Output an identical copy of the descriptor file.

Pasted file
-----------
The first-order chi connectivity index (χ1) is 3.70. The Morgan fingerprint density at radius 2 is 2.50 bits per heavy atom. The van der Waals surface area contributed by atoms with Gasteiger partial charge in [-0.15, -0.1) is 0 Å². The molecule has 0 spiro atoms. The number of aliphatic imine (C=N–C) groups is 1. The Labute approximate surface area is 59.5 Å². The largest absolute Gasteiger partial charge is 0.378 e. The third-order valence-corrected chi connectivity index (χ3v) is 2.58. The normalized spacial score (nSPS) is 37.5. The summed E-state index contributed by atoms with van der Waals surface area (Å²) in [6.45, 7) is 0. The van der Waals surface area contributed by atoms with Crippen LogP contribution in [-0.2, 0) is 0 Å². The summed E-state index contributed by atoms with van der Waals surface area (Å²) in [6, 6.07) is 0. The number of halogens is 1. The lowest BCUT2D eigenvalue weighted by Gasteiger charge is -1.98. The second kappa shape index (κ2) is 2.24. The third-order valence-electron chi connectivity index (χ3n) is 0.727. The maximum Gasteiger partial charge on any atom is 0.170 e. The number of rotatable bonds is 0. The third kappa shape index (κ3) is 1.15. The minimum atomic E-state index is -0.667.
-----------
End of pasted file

The first-order chi connectivity index (χ1) is 3.70. The Morgan fingerprint density at radius 2 is 2.50 bits per heavy atom. The van der Waals surface area contributed by atoms with Gasteiger partial charge in [-0.15, -0.1) is 0 Å². The molecule has 0 spiro atoms. The number of aliphatic imine (C=N–C) groups is 1. The Labute approximate surface area is 59.5 Å². The largest absolute Gasteiger partial charge is 0.378 e. The third-order valence-corrected chi connectivity index (χ3v) is 2.58. The normalized spacial score (nSPS) is 37.5. The summed E-state index contributed by atoms with van der Waals surface area (Å²) in [6.45, 7) is 0. The van der Waals surface area contributed by atoms with Crippen LogP contribution in [-0.2, 0) is 0 Å². The summed E-state index contributed by atoms with van der Waals surface area (Å²) in [6, 6.07) is 0. The number of halogens is 1. The lowest BCUT2D eigenvalue weighted by Gasteiger charge is -1.98. The second kappa shape index (κ2) is 2.24. The third-order valence-electron chi connectivity index (χ3n) is 0.727. The maximum Gasteiger partial charge on any atom is 0.170 e. The number of rotatable bonds is 0. The third kappa shape index (κ3) is 1.15. The minimum atomic E-state index is -0.667.